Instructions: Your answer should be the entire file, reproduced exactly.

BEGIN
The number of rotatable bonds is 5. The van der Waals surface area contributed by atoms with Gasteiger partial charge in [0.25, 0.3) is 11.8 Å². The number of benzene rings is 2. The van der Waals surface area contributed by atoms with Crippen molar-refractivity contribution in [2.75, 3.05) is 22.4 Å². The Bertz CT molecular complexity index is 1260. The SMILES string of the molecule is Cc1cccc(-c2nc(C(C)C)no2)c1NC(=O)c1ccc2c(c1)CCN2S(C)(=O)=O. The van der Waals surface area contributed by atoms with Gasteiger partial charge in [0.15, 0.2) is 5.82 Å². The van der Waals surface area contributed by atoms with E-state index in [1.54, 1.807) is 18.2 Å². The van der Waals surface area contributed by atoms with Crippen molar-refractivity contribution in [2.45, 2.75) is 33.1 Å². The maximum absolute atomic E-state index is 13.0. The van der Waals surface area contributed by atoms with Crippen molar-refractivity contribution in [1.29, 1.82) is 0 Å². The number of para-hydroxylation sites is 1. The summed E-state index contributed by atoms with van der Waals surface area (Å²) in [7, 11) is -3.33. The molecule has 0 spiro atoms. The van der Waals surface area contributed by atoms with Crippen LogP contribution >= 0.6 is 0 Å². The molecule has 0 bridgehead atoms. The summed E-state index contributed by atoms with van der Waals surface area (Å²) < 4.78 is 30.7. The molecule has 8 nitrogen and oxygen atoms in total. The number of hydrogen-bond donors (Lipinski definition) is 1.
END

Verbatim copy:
The number of rotatable bonds is 5. The van der Waals surface area contributed by atoms with Gasteiger partial charge in [0.25, 0.3) is 11.8 Å². The number of benzene rings is 2. The van der Waals surface area contributed by atoms with Crippen molar-refractivity contribution in [2.75, 3.05) is 22.4 Å². The Bertz CT molecular complexity index is 1260. The SMILES string of the molecule is Cc1cccc(-c2nc(C(C)C)no2)c1NC(=O)c1ccc2c(c1)CCN2S(C)(=O)=O. The van der Waals surface area contributed by atoms with Gasteiger partial charge in [0.15, 0.2) is 5.82 Å². The van der Waals surface area contributed by atoms with E-state index in [1.54, 1.807) is 18.2 Å². The van der Waals surface area contributed by atoms with Crippen molar-refractivity contribution in [2.45, 2.75) is 33.1 Å². The maximum absolute atomic E-state index is 13.0. The van der Waals surface area contributed by atoms with Crippen molar-refractivity contribution in [1.29, 1.82) is 0 Å². The number of para-hydroxylation sites is 1. The summed E-state index contributed by atoms with van der Waals surface area (Å²) in [7, 11) is -3.33. The molecule has 0 spiro atoms. The van der Waals surface area contributed by atoms with Crippen LogP contribution >= 0.6 is 0 Å². The molecule has 0 bridgehead atoms. The summed E-state index contributed by atoms with van der Waals surface area (Å²) < 4.78 is 30.7. The molecule has 8 nitrogen and oxygen atoms in total. The number of hydrogen-bond donors (Lipinski definition) is 1.